A Case Against Ilaiah

Whether God is a Democract or Not

Ambrose Pinto

Professor Kancha Ilaiah is the Director of the Centre for Social Exclusion in the Maulana Azad University in Hyderabad. All through his life as an academician, he has ignited minds by raising important questions on culture, caste and spirituality. The Police have now booked a case on him for an article he wrote in "Andhra Jyothi"—a Telugu newspaper on whether God is a democrat or not on the complaint by the Vishwa Hindu Parishad that the article has hurt their religious sentiments. Is it right for the Vishwa Hindu Parishad to complain against the Professor? Even if complaint is made, is it enough a reason to register a case against him under Section 153 (A) and Section 295 (A), which empower the authorities to act against people who commit deliberate and malicious acts aiming at outraging religious sentiment and spreading enmity between groups? It is a different question whether he will be charge-sheeted or not. The question is whether a case should have been booked at all.

After all, in spite of attacks on democracy from several sides, India is still a democracy. In a democracy people have every right for their ideas and they also have a right to expose those ideas so that people reflect on them. Right to freedom of expression is basic and no citizen can take it away from an individual. What was Professor Kancha's fault? As a subaltern scholar, he has been committed to the empowerment of the marginalized. He has been able to raise important questions that have been responsible for the enslavement of discriminated communities. His discourse has been on the right to equality for the excluded, a fight against religious dogmas and rituals that have been responsible for the subordination and slavery of Bahujans and upholding the right of inclusion for those deliberately kept out from the system. When one raises questions about caste and culture, gods and goddesses, food habits and rituals, there are people who have benefited from the system who will feel hurt. Is feeling hurt enough of reason to file a case against the Professor? In a democracy feelings are not that important as reason. Those who said are hurt by Professor Kancha's article could have countered him with another set of arguments. That would have led to a public discourse and a process of education. When does an individual or a group file cases? When they do not have a case and the group desires to preserve their interests.

What is tragic however is the nexus of vested interest groups with the establishment. The state and its officials have been hostile to the Professor. A police officer at the station had said that Ilaiah is in the habit of articulating provocative views in his articles, which can and do hurt the sentiments of people. His question was—"Why does he have to make comments against practices which are dear to people?" He is a police officer. Why should he have made a comment of the type, expected to be neutral in performing his task for the state. Professor Kancha at least is aware of his mission as an educator. As a Professor of Social Sciences his work is to generate ideas by interrogating the existing unjust situation. For faithfully performing his task should the police register a case against him for his academic views in a democracy? Colleges and Universities exist to interrogate, to explore and to raise relevant questions. Given the nature of a democratic state and the role of higher education in transforming society, how could any citizen justify the role of the state in filing a case against the Professor as long as his logic is sound? He could have been asked to explain his position and the aggrieved party could have come up with another set of arguments that could have been easily debated in the public realm. It is totally wrong to book a noteworthy professor on the allegations of a fringe group that is frightened of discussions, debates and dissent, the essence of democracy.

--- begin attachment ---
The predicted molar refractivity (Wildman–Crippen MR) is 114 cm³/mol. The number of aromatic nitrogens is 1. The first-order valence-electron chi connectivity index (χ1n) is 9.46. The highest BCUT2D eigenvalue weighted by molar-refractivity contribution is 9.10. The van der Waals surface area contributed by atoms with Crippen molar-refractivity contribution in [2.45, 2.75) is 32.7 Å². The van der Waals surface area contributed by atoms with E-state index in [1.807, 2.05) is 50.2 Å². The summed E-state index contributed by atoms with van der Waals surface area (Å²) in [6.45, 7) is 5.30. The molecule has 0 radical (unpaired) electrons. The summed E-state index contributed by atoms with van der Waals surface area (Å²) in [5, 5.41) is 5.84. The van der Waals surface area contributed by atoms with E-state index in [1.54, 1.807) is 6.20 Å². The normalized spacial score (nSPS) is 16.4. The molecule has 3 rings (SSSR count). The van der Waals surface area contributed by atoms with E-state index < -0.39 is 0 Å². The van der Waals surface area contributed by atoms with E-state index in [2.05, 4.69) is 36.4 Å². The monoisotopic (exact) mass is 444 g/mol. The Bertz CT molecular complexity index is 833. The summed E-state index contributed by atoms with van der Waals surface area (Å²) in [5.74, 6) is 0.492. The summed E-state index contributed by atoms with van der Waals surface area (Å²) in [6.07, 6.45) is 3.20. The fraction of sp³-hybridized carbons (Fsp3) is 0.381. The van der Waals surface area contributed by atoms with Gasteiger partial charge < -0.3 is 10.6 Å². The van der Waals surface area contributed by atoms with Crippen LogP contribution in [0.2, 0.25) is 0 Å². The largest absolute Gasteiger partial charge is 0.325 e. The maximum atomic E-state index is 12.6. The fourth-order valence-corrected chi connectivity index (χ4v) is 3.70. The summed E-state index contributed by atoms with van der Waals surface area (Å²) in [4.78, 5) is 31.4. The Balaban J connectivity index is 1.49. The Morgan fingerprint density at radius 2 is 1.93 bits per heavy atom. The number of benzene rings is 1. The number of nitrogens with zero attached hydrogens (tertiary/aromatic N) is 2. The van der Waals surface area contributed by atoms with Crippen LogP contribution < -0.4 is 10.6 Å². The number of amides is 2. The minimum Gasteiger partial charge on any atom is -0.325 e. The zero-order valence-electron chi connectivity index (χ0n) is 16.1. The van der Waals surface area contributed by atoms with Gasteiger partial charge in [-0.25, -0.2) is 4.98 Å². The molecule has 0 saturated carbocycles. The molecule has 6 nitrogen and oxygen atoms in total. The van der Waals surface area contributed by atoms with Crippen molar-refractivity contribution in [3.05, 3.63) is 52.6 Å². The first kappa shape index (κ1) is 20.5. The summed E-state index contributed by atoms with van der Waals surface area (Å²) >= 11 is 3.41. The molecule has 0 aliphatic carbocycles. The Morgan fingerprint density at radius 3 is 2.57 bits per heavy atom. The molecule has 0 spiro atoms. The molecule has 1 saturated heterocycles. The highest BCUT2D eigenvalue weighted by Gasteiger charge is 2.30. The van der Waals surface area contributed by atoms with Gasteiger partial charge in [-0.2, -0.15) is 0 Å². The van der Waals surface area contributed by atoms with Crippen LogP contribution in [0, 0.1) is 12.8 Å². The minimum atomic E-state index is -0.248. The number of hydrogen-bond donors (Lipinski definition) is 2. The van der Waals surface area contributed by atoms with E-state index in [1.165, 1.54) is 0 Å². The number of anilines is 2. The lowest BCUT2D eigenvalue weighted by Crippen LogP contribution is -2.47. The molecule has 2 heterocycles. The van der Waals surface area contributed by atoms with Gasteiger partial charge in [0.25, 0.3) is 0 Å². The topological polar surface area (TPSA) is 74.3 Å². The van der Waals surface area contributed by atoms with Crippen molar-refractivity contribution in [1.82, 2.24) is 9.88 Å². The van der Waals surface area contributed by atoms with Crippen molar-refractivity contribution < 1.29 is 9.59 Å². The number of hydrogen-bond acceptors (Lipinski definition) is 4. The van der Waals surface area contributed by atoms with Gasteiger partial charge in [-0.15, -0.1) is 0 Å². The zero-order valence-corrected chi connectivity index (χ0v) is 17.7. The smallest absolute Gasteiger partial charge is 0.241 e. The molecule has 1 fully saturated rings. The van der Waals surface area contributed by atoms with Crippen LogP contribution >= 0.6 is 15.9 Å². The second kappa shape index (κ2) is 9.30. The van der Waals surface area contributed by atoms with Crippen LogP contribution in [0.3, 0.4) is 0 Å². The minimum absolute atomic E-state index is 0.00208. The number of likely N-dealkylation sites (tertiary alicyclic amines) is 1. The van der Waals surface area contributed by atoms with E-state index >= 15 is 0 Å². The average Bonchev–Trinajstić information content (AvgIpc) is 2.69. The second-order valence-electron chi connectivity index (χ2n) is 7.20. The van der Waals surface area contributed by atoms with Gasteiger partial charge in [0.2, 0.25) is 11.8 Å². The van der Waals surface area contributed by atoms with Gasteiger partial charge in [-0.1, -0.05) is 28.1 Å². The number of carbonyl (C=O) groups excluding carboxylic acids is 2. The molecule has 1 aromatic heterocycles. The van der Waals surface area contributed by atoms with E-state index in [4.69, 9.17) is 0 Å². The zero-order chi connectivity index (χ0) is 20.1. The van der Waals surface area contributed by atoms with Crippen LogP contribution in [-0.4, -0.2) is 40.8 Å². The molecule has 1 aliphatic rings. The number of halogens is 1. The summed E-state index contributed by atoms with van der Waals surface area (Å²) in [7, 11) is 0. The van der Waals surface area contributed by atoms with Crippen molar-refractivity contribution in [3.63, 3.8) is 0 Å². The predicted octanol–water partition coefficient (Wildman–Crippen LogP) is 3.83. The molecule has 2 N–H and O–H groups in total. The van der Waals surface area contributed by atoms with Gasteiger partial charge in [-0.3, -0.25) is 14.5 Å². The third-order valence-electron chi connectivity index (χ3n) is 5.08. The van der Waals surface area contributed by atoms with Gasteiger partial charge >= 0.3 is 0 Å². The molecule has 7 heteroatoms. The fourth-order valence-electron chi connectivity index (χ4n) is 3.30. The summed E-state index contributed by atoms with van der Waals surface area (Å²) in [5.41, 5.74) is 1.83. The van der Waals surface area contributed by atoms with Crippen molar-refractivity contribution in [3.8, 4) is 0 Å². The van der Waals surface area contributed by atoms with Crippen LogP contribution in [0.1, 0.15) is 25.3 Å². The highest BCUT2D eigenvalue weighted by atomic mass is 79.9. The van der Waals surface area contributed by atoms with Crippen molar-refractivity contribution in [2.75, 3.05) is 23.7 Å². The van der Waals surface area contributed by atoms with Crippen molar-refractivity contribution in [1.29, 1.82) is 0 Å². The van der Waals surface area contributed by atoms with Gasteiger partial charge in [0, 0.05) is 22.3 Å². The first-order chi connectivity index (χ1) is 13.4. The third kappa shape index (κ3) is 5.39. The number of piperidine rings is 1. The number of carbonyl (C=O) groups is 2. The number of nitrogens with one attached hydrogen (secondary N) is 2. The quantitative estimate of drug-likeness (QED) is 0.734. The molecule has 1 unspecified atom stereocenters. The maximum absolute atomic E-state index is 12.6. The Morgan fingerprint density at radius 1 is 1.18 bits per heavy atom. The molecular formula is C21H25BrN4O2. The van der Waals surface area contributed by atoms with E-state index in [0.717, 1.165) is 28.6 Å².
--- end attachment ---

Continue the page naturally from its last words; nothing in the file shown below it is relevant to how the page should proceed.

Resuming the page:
The central thesis of the article of Kancha is that a society's social and political structures are profoundly influenced by its conception of God and by its religious beliefs. His question to the readers was "If the God one believes doesn't have democratic values, where will this person get those democratic values from?" Is this a wrong question? If the question is wrong, what would be the right question? Those who are aggrieved should have been asked by the police to state it. To the preservers of tradition any question on religion can hurt their sentiments. Ambedkar, Phule, Periyar and several others have raised questions that the Professor has raised. They were not booked. Why should Professor Kancha teach in a University if he is unable to make students think of their culture and civilization and if he does not make them critical on issues of life in society?

One least expected the state to file charges on the Professor. Of late the Indian state while protecting communal interests has begun attacking critical inquiry and free speech. While Thackereys, Togadias, Sadhvi Jyoti, Giriraj Singh, Niranjan Jyothi, Yogi Adithyanath and others have gone scot-free after publicly using threatening and abusive language against religious and regional minorities, police cases under sections 153A and 295A are routinely filed against individuals, authors and teachers, artists and theatre personalities for supposedly hurting religious sentiments of different groups. What the country needs are laws against hate to protect the oppressed and marginalized communities from humiliation, threat and abuse. Filing of cases against academicians, artists, liberals and progressives for their views is a sign of the aggressive intent of Hindutva forces to attack any discourse which publicly questions their castiest understanding of Indian society. Narendra Modi's occupying the PM chair has emboldened them further.

Vol. 48, No. 5, Aug 9 - 15, 2015